Werner Herzog’s best feature films have a tradition of lunatic heroes being driven to self-destruction by their obsessions and The Bad Lieutenant: Port of Call – New Orleans, is his lunatic-masterpiece. It is far and away my favourite film of the year (perhaps the decade), despite the fact that I understand why most people won’t like it. To me, it is a film that represents just everything that cinema can be: thrilling, funny, clever, surprising, innovative and engaging. It’s also a film that requires a nearly-unhealthy knowledge about the genre it’s riffing on …and therein lays its greatest strength (and weakness). It simply doesn’t play to an audience reared on post-1990 mainstream film. It won’t mean anything to the the Dark Knight crowd. It’s a murderous, metaphysical farce that would have Heath Ledger’s creepy Joker as the protagonist and the Batman as the bad guy. People’s 2010 moral compasses just won’t know what to make of a film where a low-life scumbag, drifting towards an implosion entirely of his own making, is saved (and to a lesser extent, perhaps even redeemed), by a mixture of cunning and blind luck.
As a life-long fan of film noir, Herzog’s Bad Lieutenant is perhaps the ultimate comic deconstruction of a normally deadly-serious genre. It’s a stoner noir, but not in the Big Lebowski mold. Instead of playing with noir tropes and characters like the Coens did, Herzog finds his lunatic-muse in Nicholas Cage’s mercurial performance and then drops him into a relatively-straightforward thriller. There is little in the way of suspense and no mystery as to who killed the Senegalese family at the centre of the plot. Furthermore, the plot doesn’t even contain any specific or ironic twists. The key to enjoying this film resides in understanding that Herzog had no intention of shooting a conventional, naturalistic thriller, even though it may look like one on the surface. This is a bizarre conceptual reworking of the standard neo-noir thriller as seen through the eyes of a madman. It is neither a remake of, nor a sequel to, Abel Ferrara’s Bad Lieutenant (1992), which starred Harvey Keitel as a psychopathic cop. The linkage between the films ends at sharing a leading character who is a corrupt, drug-addicted police lieutenant and a title. The two projects go off in totally different directions after that.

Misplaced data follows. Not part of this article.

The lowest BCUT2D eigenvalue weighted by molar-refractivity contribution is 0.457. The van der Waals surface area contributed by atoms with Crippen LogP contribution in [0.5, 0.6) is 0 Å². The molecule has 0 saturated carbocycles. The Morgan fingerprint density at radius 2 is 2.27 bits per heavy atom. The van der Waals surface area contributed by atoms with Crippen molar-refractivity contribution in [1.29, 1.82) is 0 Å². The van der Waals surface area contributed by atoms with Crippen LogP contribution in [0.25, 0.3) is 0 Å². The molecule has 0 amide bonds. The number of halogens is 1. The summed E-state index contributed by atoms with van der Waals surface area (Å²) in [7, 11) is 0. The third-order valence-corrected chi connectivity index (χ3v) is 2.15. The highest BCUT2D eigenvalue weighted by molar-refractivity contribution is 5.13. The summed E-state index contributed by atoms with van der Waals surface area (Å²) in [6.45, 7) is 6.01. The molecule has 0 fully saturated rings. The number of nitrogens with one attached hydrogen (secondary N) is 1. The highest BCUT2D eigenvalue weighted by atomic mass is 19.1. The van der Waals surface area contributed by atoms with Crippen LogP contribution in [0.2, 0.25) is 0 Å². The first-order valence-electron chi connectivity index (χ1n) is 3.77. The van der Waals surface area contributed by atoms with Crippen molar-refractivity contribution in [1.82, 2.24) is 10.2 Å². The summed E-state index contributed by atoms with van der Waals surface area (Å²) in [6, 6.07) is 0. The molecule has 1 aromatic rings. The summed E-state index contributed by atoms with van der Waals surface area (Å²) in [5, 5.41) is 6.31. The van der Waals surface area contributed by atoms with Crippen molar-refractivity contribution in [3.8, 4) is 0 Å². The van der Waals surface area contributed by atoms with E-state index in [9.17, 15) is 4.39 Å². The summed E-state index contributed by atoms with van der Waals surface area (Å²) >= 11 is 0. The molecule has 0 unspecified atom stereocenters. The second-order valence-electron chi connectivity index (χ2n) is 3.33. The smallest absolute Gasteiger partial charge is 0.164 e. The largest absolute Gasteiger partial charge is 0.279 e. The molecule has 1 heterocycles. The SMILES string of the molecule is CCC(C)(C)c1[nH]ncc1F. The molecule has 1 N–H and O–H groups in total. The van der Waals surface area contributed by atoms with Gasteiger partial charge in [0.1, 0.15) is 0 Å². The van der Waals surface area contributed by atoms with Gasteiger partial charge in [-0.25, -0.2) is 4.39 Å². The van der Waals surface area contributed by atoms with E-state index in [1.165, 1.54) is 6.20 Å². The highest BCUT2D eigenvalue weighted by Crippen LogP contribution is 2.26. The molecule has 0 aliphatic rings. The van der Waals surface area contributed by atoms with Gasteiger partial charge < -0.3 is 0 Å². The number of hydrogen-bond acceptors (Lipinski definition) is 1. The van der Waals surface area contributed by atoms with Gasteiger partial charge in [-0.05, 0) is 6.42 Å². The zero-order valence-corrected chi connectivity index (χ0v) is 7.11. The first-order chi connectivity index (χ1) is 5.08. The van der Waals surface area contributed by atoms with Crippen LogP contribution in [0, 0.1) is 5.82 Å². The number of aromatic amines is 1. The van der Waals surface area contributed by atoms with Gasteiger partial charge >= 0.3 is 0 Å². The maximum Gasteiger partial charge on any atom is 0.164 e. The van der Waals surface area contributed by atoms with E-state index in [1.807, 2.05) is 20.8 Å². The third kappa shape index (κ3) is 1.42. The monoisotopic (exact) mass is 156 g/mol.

Bad Lieutenant: Port of Call New Orleans is a film that belongs to Nicholas Cage. In spite of the fact that Cage’s career has been marred by some pretty sketchy performances, he’s absolutely in the zone here. In the immediate aftermath of watching the film, I wasn’t sure whether I’d just been witness to the worst or the best performance of the year. I settled on the later after several days of trying to get Cage out of my head. I couldn’t. I still can't. I also couldn’t think of another contemporary actor who might have located a core of likability within so despicable a character. Cage does. He somehow makes you cheer for his loathsome Terence McDonagh, even while he’s stealing heroin, crack and whatever else he can get his hands on, ripping off clients of his prostitute girlfriend or pointing a loaded gun at some poor old granny in a wheelchair. He spends 80% of the movie in various states of drug-addled paranoia, hallucinates a pair of iguanas that only he (and the audience) can see, and shoots baleful glances at them throughout a scene when they start singing Engelbert Humperdinck’s Please Release Me. And as the noose tightens and all the preceding egregious acts of utterly-vile behavior start to collapse in upon him, the story takes a left turn and delivers as wonderfully bizarre a finale that ever graced a final reel.
Over the last 35-odd years, I’ve watched somewhere around 600 proto, classic, neo, quasi and pretend film noirs and I’ve never seen one that ended like The Bad Lieutenant: Port of Call New Orleans. I suppose every now and then we all come across a movie (or a book) that feels like it was specifically written for us ...and this one felt like that for me. Having tracked down and watched nearly every surviving existential crime drama since D.W. Griffith’s 1912 Musketeers of Pig Alley, The Bad Lieutenant seems like the period at the end of the sentence, bringing closure to a long personal journey vicariously taken through film into the black soul of the human condition.
Maybe it’s time to move on.